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How accent bias is silencing candidate potential

4 mins  |  16.04.2024

As someone who grew up in a small town in the North East of England, my accent is my identity. I carry it with great pride. And I’m no stranger to having my vowel sounds repeated back to me and the laughs when I say something a little more ‘out of the ordinary’... 

what yer cooking for yer tea? 

Accent bias is the inherent prejudice against those with non-RP accents (don't know if this is the exact definition, please go with me). More often than not, it leaves those from lower socioeconomic backgrounds swimming against the corporate tide — placing the idea of cracking the glass ceiling even further out of reach. 

We’re all aware of the concept of bias, but often criminally unaware of our own biases in the day to day – it is no stranger, or is often at its worst in the workplace. Bias is also okay, as long as we acknowledge it and work to combat it. 

I don't mind being the punchline of a joke every now and again. But why is it that the 'banter is bullying' doesn't extend to accents? Is it still funny when it makes me a token jester, rather than an industry expert? 

No. And it's definitely not a joke when I'm paying for it. When it's statistically costing those with a regional accent 20% of their pay, it turns from an occasional joke into a ridiculously expensive comedy show, that some are forced to go to every year.

Ultimately, the job hunt then becomes a different language altogether. 

So, it's not funny, or canny, or luvvly. But blame doesn't make it any easier. Accent bias isn't necessarily all our fault — it's what makes us human. We naturally make assumptions and judgments based on what's put in front of us, making it easier to assume lazy biases.

Like a verbal passport, the way that someone speaks provides an insight into their social status, class background and geographical origins –  so it’s easy to jump to conclusions. This is before we acknowledge that the brain has to work harder when speaking to someone with a foreign accent; so in the spirit of working smarter, you’re likely to start looking towards preconceptions, not facts.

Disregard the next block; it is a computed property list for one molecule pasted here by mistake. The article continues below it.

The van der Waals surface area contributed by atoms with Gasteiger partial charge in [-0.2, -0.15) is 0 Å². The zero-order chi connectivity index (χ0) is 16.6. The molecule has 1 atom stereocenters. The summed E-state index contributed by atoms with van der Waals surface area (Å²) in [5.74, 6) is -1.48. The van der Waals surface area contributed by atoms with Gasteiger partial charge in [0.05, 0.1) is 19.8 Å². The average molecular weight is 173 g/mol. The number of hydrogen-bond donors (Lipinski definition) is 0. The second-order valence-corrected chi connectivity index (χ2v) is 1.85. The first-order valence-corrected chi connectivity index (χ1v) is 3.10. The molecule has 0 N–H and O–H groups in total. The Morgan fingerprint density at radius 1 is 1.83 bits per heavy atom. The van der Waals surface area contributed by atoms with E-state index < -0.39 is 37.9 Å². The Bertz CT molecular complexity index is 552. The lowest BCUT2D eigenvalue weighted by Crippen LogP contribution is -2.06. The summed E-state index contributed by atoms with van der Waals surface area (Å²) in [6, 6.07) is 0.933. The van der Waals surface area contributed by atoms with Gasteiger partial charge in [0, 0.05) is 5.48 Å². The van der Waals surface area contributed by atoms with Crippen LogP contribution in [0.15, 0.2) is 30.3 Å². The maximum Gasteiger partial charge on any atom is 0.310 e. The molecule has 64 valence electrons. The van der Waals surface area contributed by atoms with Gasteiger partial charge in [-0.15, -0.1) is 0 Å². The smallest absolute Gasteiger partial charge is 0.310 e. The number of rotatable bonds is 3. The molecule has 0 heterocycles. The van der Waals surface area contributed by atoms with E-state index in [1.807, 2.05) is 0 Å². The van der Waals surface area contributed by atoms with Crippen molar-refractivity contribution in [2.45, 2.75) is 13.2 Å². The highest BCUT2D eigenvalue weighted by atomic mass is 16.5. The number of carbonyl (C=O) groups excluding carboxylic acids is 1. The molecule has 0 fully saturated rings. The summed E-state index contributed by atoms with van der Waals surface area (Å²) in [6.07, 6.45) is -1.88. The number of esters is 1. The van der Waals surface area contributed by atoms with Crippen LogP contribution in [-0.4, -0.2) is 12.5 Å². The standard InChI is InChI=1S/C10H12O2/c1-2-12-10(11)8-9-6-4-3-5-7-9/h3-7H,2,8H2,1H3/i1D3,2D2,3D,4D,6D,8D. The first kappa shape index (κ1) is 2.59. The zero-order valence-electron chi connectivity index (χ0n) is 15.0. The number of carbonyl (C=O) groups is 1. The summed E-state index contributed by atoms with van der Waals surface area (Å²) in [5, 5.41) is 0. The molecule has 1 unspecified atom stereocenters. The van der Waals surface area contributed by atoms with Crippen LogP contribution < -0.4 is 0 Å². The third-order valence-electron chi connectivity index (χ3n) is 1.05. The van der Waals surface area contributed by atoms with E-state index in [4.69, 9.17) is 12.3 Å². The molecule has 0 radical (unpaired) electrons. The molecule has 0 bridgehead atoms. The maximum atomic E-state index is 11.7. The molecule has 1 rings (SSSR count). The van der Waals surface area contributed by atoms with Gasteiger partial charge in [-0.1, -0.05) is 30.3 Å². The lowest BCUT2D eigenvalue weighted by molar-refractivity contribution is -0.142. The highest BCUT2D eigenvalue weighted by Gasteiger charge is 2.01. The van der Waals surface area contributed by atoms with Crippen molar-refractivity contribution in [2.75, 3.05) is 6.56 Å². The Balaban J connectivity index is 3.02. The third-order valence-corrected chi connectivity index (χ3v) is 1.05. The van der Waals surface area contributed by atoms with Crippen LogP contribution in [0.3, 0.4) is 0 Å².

But, what’s easy isn’t always what’s right and if you're working in a team that sounds and looks exactly like you, diversity of thought probably isn't your strong suit.

So, it's a problem — for you, and for me. But why is that? With accent being so closely linked to socioeconomic status and cultural capital, accent bias lends itself to exclusion and inequality. 

Only three percent of employers treat accent as a protected characteristic.

Quick maths, 97% do not. That means, whether conscious or unconscious, bias and discrimination are more likely to occur with little to no means of addressing it.

It’s no surprise then, that we’ve started to see accent creeping up as one of the main concerns when discussing recruitment biases. With ‘accent anxiety’ being a particular concern amongst those with Northern accents, 17% of those surveyed in Liverpool indicated concern as to how their accent might impact hireability.

Despite this, almost all studies of bias in recruiting have failed to explore the specific role of accent. 

And frankly, it’s a bit stupid – Charles from accounts who speaks RP is a lovely bloke, but the talent pool is much broader. Are we really going to overlook someone who drops their Ts just because the next interviewee doesn’t?

With 76% of employers having admitted to discrimination on the basis of an accent, it’s no surprise that those with ‘non-conventional’ dialects feel like they're fighting an uphill battle. Whilst you’re probably reading this hoping your employer lies in the 24%, it’s a stark reminder that we can all do more. 

At an organisational level, make sure your people feel seen and heard. Whilst it’s difficult to tie any diversity targets to a person’s accent (or lack thereof), you can ensure that accents are accounted for in your DEI practices and training. Those involved in your hiring teams should acknowledge accent bias and how this can impact your recruitment process – there’s free resources available online through Accent Bias Britain to help here. 

On an individual level – don’t be a lazy listener. Lose your preconceptions and listen to what’s being said, not the accent it’s being said in. If you didn’t understand someone’s dialect, it’s as easy as ‘can you repeat that, please?’ before you discount what they’ve said. 

There’s a seat for everyone at the table, regardless of your accent. And whilst we’ve got a way to go, acknowledgement is a good place to start. Let’s do better.

Feeling purple?


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